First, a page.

Harar: Journey to Ethiopia's holy Islamic walled city
“Faranjo! faranjo!” is the repeated shout in the backstreets of Harar, in the nearby hill villages and from the depths of the camel market. The word means quite simply “foreigner” – essentially, you’ve been spotted, usually by excited children. Otherwise Harar Jugol, a Unesco World Heritage city – said to be Islam’s fourth holiest city on account of 82 mosques – that was once a prosperous, independent kingdom, lives a strangely insular existence. This fortified desert city was built between 13th and 16th centuries and is also home to 102 shrines and townhouses that reveal exceptional interior design. During the sizzling afternoon heat, its male inhabitants seemingly disappear; I soon gather it is the khat habit that keeps them indoors in a beatific daze.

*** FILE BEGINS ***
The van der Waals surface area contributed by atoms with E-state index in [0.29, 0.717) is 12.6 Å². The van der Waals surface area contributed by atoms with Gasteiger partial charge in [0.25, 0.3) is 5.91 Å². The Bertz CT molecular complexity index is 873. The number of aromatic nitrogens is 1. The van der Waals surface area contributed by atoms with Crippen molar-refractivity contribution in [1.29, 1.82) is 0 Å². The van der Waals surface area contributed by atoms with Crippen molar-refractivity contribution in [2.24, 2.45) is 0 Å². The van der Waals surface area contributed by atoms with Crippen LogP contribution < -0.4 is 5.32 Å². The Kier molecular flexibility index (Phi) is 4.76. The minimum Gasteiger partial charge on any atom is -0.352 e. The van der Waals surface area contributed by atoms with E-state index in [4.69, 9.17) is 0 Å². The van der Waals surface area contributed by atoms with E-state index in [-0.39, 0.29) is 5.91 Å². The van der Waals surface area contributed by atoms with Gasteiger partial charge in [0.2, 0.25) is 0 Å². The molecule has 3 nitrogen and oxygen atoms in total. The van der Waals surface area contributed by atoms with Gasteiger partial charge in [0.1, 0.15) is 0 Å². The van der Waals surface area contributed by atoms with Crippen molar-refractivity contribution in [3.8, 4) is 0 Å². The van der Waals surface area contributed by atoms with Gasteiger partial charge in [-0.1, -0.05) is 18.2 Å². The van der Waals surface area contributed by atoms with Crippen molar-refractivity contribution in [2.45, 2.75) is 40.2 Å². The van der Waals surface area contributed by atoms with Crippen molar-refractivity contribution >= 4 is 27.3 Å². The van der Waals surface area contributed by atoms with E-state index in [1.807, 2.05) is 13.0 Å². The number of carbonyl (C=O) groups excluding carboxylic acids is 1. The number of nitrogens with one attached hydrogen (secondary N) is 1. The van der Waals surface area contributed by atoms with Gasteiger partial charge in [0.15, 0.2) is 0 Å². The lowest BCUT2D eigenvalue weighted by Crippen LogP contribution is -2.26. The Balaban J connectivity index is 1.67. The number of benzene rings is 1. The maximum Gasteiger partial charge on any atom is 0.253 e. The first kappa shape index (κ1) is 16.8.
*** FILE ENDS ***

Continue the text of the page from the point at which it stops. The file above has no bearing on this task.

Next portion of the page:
This staunchly Muslim enclave in the far east of Ethiopia, a country renowned for its Orthodox Christian beliefs, was founded in the 10th century and is one of the oldest Islamic cities in East Africa. In spite of the proliferation of mosques, the muezzin are discreet, and only the occasional dome and the main Jami mosque serve to remind of its cultural stature.
Meanwhile, the spaghetti-like maze of lanes and alleyways of the walled medieval town teem with industrious women, gossiping, bartering at the sprawling street market, buying grain at the teff mill to make spongey injera flatbread, choosing colourful fabrics or stocking up on aromatic spices. All are dressed in extravagant hues, although the flowing styles differ wildly according to each ethnic group: Oromo, Argobba, Somali or Adares. A few rare men are bent over treadle sewing machines on Makina Girgir street – makina being inherited from the short-lived Italian colonisation of the 1930s, and girgir from the whirring of the tailors’ antiquated Singers.
The nightly hyena feed (Shutterstock / Sarine Arslanian)